And he flatters less boldly, and he gives 
Few kisses and he calls me his own in a timid voice.
Nor do I wonder that he senses it, for I show myself by open signs;
I turn on my right side when he comes;
I do not speak, and sleep is counterfeited with closed eyes,
And when he touches, I throw off his grasping hand.
He groans and sighs in his silent breast, for he
Has my displeasure, even though he has not deserved it.
Ah me, that you are glad and that this will of mine pleases you!
Ah me, that I have confessed my feelings to you!
You are worthy of me if anyone would be, you who are more worthy of anger,
You who spread nets for me.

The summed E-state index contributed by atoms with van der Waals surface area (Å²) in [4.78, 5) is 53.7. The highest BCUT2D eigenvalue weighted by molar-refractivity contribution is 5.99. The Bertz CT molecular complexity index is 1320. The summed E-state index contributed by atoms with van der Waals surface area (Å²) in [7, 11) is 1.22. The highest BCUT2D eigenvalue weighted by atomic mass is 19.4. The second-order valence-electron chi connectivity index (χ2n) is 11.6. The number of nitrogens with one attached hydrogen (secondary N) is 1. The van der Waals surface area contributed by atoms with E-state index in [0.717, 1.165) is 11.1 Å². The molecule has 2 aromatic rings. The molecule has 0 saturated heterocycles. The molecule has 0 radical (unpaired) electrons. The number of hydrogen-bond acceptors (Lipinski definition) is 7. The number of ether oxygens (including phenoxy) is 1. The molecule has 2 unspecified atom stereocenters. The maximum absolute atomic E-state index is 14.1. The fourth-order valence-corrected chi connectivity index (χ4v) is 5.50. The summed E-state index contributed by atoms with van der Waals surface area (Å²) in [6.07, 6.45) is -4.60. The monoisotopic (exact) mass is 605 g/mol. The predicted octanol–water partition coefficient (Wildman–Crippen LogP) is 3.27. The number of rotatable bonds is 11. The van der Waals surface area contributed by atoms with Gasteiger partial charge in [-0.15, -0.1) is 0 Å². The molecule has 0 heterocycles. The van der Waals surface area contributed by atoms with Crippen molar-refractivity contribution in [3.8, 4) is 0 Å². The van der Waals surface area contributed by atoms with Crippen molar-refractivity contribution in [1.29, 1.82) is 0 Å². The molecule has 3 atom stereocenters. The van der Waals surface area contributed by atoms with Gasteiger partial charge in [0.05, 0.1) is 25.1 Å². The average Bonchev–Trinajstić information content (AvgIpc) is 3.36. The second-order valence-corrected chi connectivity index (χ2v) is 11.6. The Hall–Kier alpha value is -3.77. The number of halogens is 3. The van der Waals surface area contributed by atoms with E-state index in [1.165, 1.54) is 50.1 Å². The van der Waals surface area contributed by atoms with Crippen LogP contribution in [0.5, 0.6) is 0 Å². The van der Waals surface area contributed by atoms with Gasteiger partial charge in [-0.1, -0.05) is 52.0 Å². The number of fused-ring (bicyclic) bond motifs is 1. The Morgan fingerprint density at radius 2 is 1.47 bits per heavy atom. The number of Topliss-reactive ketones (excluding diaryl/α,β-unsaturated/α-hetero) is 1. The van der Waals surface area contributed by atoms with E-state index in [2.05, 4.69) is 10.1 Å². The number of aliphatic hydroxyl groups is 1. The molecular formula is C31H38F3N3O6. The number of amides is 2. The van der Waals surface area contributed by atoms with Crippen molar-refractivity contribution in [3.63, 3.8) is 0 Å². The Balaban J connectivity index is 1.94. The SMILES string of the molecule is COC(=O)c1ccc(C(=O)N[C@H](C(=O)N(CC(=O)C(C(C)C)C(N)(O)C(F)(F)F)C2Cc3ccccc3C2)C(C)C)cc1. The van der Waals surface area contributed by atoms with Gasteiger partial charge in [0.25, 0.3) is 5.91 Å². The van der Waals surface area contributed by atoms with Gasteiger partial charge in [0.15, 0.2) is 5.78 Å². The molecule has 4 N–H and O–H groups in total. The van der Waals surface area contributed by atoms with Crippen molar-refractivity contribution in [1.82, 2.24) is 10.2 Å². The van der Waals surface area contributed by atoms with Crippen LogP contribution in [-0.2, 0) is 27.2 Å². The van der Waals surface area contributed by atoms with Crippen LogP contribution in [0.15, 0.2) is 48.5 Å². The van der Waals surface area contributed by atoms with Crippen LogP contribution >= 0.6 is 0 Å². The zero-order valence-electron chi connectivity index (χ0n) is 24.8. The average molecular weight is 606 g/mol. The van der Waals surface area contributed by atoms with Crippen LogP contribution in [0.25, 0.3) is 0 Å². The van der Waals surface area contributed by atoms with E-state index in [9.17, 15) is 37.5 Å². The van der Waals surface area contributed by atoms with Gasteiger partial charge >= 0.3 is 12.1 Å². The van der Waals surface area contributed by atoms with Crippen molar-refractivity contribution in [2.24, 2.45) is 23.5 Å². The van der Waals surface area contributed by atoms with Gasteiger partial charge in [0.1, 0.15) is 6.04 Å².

You write, so that you may be allowed to see my feeble body;
You are far from me, and yet even from there you harm me.
I wondered why your name was Acontius;
You have sharpness, which inflicts a wound from far off.
Certainly I have not yet recovered from such a wound,
By the spear of your letter, thrown from afar.
Yet why would you come here?  A body in wretched health
You would see, the great trophy of your skill!
I am ruined by wasting away; my color is without blood, just as,
I call to mind, was that apple of yours.
My white face does not gleam with red mixed in.
Such beauty is customary in new marble;
Such is the color of silver set out at the feast,
Which is pale with the touch of icy water.
If you should see me now, you would deny having seen me before;
"My arts," you would say, "have not striven for that one."
You would give up the faith of my promise, lest I should be joined to you,
And desire that the goddess not remember it.